Set your goals from the outset:
Ask yourself and your team exactly what kind of (measurable!) outcome you want from this event: number of qualified leads, new clients, meetings set…and by the way, is everyone on the same page as to what constitutes a ‘qualified lead’? If you’re only looking for intangible results like “increased brand notoriety” or vague ones like “more opportunities”, you’re going to feel like it wasn’t worth it.
Plan your budget wisely:
Ok, so the higher ups have given you the green light to use X amount to get the job done. Budget accordingly, and start keeping track from day one. The Exhibitor has a great guide for estimating and planning costs, from suggested budget allocation for each aspect of the project to how much you’ll need to rent a forklift.
Trust in your marketing team:
Incomm center for trade show research and sales training reports that event attendees are 52% more likely to stop by your exhibit if you have appealing promotional items to give them. Marketing to the rescue! Take stock of what promotional materials you currently have and be critical: do your brochures need to be updated? Could your stand decorations use with a redesign? What kind of giveaways will leave a lasting impression?
Have a lead up, D-Day and follow up plan:
You want to make sure you get as much bang for your buck as possible, and having a solid plan for all stages of the event is essential in making this happen. Hubspot provides a very comprehensive slideshare guide of 75 Tips to Generate Sales Leads From a Trade Show, to help you think of absolutely everything. For your follow up plan, personalization is key – the very point of events is to hobnob with decision-makers and make them feel that you’ve really understood their particular business needs. Send timely, personalized follow up messages through the medium you think they’ll appreciate.
…And if You Want to Break the Mould?
For us, the jury is still out as to where we may (or may not) be exhibiting this year. However, all of these questions did lead us to a bit of a brainwave. Instead of wracking our brains trying to estimate ROI and manically going through exhibitor and speaker lists…What if we organized our own event? Yes, this is clearly more work, and perhaps more of a gamble…but with a comparable budget, you can select your own speakers and invitees, and have a lot more control about how you shape perceptions of your brand. With the right planning and support – both financial and motivational – this option might be the best bet for the adventurous company. We’re still hashing out the details, but stay tuned for what’s coming round the bend for us in 2016.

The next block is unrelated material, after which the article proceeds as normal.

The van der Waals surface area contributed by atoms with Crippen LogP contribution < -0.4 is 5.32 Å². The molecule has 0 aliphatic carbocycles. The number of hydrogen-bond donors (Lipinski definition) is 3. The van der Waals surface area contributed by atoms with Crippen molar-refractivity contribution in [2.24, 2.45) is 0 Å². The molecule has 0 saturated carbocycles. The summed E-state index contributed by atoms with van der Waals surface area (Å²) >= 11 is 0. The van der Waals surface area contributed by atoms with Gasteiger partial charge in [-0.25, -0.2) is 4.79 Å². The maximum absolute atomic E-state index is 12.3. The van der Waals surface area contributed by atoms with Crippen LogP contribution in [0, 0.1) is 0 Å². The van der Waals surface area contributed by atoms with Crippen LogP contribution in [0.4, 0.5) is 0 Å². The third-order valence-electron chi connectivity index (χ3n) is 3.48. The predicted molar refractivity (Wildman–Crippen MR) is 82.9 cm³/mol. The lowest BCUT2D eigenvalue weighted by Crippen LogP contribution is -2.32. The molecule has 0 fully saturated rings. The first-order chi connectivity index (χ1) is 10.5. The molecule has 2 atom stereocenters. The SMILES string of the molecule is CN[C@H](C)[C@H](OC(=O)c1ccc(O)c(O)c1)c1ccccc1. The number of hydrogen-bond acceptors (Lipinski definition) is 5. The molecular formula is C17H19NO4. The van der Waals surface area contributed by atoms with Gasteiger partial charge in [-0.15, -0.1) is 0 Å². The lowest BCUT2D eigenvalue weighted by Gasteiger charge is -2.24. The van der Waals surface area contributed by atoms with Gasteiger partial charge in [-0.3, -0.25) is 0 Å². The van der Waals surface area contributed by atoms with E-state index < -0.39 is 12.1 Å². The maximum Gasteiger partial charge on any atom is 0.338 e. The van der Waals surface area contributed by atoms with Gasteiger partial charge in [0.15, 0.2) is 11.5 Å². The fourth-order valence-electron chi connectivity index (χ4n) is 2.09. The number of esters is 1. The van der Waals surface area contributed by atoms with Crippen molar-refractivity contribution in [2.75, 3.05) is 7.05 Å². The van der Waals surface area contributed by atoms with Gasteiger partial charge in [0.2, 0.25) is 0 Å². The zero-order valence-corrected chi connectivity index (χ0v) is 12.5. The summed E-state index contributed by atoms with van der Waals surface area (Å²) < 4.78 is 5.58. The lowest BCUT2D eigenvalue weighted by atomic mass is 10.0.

There are both pros and cons to exhibiting at a B2B trade show, but all arguments are going to boil down to price tag and ROI. Do your best to calculate your cost per lead, take a long, hard look at your budget, and make your decision. If you think it will be worth it, there are plenty of tips and best practices for making sure you get the best results possible, mostly having to do with good, solid planning. If you’re willing to go the extra mile, organizing your own event could be the best way to make sure you add events to your marketing mix while keeping control of lead generation and brand image.